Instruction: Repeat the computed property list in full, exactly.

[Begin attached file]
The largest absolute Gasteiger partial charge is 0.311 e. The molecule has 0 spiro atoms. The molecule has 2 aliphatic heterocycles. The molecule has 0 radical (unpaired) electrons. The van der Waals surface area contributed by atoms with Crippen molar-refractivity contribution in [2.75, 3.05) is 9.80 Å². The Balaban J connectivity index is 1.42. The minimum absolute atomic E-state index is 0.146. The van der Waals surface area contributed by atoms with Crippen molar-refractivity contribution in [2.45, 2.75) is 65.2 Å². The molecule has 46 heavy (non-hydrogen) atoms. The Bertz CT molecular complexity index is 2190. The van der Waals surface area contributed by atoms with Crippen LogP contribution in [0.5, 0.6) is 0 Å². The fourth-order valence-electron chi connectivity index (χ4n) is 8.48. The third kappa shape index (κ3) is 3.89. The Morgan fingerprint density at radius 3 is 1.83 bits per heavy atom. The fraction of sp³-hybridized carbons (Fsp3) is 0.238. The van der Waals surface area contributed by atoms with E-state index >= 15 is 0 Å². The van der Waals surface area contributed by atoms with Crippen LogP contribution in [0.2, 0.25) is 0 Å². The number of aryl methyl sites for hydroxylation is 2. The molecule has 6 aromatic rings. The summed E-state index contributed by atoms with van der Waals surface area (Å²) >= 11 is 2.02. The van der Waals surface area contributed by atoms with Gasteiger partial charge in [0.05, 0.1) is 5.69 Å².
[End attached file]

The largest absolute Gasteiger partial charge is 0.311 e. The molecule has 0 spiro atoms. The molecule has 2 aliphatic heterocycles. The molecule has 0 radical (unpaired) electrons. The van der Waals surface area contributed by atoms with Crippen molar-refractivity contribution in [2.75, 3.05) is 9.80 Å². The Balaban J connectivity index is 1.42. The minimum absolute atomic E-state index is 0.146. The van der Waals surface area contributed by atoms with Crippen molar-refractivity contribution in [2.45, 2.75) is 65.2 Å². The molecule has 46 heavy (non-hydrogen) atoms. The Bertz CT molecular complexity index is 2190. The van der Waals surface area contributed by atoms with Crippen LogP contribution in [0.5, 0.6) is 0 Å². The fourth-order valence-electron chi connectivity index (χ4n) is 8.48. The third kappa shape index (κ3) is 3.89. The Morgan fingerprint density at radius 3 is 1.83 bits per heavy atom. The fraction of sp³-hybridized carbons (Fsp3) is 0.238. The van der Waals surface area contributed by atoms with E-state index >= 15 is 0 Å². The van der Waals surface area contributed by atoms with Crippen LogP contribution in [0.2, 0.25) is 0 Å². The number of aryl methyl sites for hydroxylation is 2. The molecule has 6 aromatic rings. The summed E-state index contributed by atoms with van der Waals surface area (Å²) >= 11 is 2.02. The van der Waals surface area contributed by atoms with Gasteiger partial charge in [0.05, 0.1) is 5.69 Å².